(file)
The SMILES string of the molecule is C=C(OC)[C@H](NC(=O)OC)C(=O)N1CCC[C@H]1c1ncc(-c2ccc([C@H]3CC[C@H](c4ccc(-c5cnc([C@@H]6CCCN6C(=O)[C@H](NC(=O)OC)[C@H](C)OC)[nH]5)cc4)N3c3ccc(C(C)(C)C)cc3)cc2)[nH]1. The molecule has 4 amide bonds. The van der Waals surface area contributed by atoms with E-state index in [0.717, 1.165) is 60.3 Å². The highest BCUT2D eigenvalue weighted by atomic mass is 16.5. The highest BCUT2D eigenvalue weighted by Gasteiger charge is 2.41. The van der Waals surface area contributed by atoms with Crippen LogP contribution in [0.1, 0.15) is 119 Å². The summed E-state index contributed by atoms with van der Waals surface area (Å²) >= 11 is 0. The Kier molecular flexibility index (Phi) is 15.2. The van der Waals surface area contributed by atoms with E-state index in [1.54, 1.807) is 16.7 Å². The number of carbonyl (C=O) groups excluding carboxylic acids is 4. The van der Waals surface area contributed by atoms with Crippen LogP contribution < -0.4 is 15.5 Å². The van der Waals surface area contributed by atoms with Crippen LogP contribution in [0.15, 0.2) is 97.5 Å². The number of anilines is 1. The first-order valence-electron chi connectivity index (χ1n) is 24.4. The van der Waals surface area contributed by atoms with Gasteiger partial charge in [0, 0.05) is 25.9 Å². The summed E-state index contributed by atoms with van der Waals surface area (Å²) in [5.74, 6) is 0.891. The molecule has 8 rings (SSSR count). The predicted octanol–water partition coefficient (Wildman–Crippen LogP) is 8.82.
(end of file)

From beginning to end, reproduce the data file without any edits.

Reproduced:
The SMILES string of the molecule is C=C(OC)[C@H](NC(=O)OC)C(=O)N1CCC[C@H]1c1ncc(-c2ccc([C@H]3CC[C@H](c4ccc(-c5cnc([C@@H]6CCCN6C(=O)[C@H](NC(=O)OC)[C@H](C)OC)[nH]5)cc4)N3c3ccc(C(C)(C)C)cc3)cc2)[nH]1. The molecule has 4 amide bonds. The van der Waals surface area contributed by atoms with E-state index in [0.717, 1.165) is 60.3 Å². The highest BCUT2D eigenvalue weighted by atomic mass is 16.5. The highest BCUT2D eigenvalue weighted by Gasteiger charge is 2.41. The van der Waals surface area contributed by atoms with Crippen LogP contribution in [0.1, 0.15) is 119 Å². The summed E-state index contributed by atoms with van der Waals surface area (Å²) >= 11 is 0. The Kier molecular flexibility index (Phi) is 15.2. The van der Waals surface area contributed by atoms with E-state index in [1.54, 1.807) is 16.7 Å². The number of carbonyl (C=O) groups excluding carboxylic acids is 4. The van der Waals surface area contributed by atoms with Crippen LogP contribution < -0.4 is 15.5 Å². The van der Waals surface area contributed by atoms with Crippen LogP contribution in [0.15, 0.2) is 97.5 Å². The number of anilines is 1. The first-order valence-electron chi connectivity index (χ1n) is 24.4. The van der Waals surface area contributed by atoms with Gasteiger partial charge in [0, 0.05) is 25.9 Å². The summed E-state index contributed by atoms with van der Waals surface area (Å²) in [5.74, 6) is 0.891. The molecule has 8 rings (SSSR count). The predicted octanol–water partition coefficient (Wildman–Crippen LogP) is 8.82.